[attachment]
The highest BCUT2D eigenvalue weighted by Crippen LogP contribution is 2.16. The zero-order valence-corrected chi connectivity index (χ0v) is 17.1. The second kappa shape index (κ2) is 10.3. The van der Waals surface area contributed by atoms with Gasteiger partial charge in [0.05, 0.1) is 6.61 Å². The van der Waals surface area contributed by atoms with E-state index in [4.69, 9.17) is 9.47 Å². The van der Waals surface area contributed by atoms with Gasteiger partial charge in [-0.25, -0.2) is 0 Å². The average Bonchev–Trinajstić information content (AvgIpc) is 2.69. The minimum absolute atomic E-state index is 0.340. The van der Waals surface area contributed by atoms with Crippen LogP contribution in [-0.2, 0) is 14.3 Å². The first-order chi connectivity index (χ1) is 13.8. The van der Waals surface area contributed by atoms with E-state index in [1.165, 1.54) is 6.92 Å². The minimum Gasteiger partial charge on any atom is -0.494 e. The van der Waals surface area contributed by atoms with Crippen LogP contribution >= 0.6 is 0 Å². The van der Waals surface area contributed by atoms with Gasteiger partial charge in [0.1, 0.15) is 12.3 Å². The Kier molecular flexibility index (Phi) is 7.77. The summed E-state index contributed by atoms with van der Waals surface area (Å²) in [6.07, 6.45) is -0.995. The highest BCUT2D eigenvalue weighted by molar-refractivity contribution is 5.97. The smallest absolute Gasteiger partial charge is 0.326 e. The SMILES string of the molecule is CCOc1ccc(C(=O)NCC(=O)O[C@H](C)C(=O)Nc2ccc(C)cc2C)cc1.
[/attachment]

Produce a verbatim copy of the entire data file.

The highest BCUT2D eigenvalue weighted by Crippen LogP contribution is 2.16. The zero-order valence-corrected chi connectivity index (χ0v) is 17.1. The second kappa shape index (κ2) is 10.3. The van der Waals surface area contributed by atoms with Gasteiger partial charge in [0.05, 0.1) is 6.61 Å². The van der Waals surface area contributed by atoms with E-state index in [4.69, 9.17) is 9.47 Å². The van der Waals surface area contributed by atoms with Gasteiger partial charge in [-0.25, -0.2) is 0 Å². The average Bonchev–Trinajstić information content (AvgIpc) is 2.69. The minimum absolute atomic E-state index is 0.340. The van der Waals surface area contributed by atoms with Crippen LogP contribution in [-0.2, 0) is 14.3 Å². The first-order chi connectivity index (χ1) is 13.8. The van der Waals surface area contributed by atoms with E-state index in [1.165, 1.54) is 6.92 Å². The minimum Gasteiger partial charge on any atom is -0.494 e. The van der Waals surface area contributed by atoms with Crippen LogP contribution >= 0.6 is 0 Å². The van der Waals surface area contributed by atoms with Gasteiger partial charge in [0.1, 0.15) is 12.3 Å². The Kier molecular flexibility index (Phi) is 7.77. The summed E-state index contributed by atoms with van der Waals surface area (Å²) in [6.07, 6.45) is -0.995. The highest BCUT2D eigenvalue weighted by molar-refractivity contribution is 5.97. The smallest absolute Gasteiger partial charge is 0.326 e. The SMILES string of the molecule is CCOc1ccc(C(=O)NCC(=O)O[C@H](C)C(=O)Nc2ccc(C)cc2C)cc1.